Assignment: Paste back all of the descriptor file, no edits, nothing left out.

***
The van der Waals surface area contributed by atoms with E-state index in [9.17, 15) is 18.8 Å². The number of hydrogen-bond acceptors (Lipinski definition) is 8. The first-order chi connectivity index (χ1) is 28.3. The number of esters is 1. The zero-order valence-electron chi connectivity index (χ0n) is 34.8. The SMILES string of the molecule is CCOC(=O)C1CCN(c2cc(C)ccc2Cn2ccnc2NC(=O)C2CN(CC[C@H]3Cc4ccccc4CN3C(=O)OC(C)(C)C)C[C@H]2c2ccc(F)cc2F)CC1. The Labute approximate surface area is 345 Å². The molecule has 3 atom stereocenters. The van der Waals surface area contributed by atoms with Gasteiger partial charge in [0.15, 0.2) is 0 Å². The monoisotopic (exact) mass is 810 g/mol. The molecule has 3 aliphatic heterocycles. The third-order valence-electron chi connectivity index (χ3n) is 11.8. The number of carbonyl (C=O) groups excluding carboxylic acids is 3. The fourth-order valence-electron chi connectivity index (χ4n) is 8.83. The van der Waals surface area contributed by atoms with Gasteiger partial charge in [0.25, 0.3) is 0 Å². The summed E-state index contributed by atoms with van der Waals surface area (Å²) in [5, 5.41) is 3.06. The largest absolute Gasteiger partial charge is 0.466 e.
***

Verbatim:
The van der Waals surface area contributed by atoms with E-state index in [9.17, 15) is 18.8 Å². The number of hydrogen-bond acceptors (Lipinski definition) is 8. The first-order chi connectivity index (χ1) is 28.3. The number of esters is 1. The zero-order valence-electron chi connectivity index (χ0n) is 34.8. The SMILES string of the molecule is CCOC(=O)C1CCN(c2cc(C)ccc2Cn2ccnc2NC(=O)C2CN(CC[C@H]3Cc4ccccc4CN3C(=O)OC(C)(C)C)C[C@H]2c2ccc(F)cc2F)CC1. The Labute approximate surface area is 345 Å². The molecule has 3 atom stereocenters. The van der Waals surface area contributed by atoms with Gasteiger partial charge in [0.15, 0.2) is 0 Å². The monoisotopic (exact) mass is 810 g/mol. The molecule has 3 aliphatic heterocycles. The third-order valence-electron chi connectivity index (χ3n) is 11.8. The number of carbonyl (C=O) groups excluding carboxylic acids is 3. The fourth-order valence-electron chi connectivity index (χ4n) is 8.83. The van der Waals surface area contributed by atoms with Gasteiger partial charge in [0.25, 0.3) is 0 Å². The summed E-state index contributed by atoms with van der Waals surface area (Å²) in [5, 5.41) is 3.06. The largest absolute Gasteiger partial charge is 0.466 e.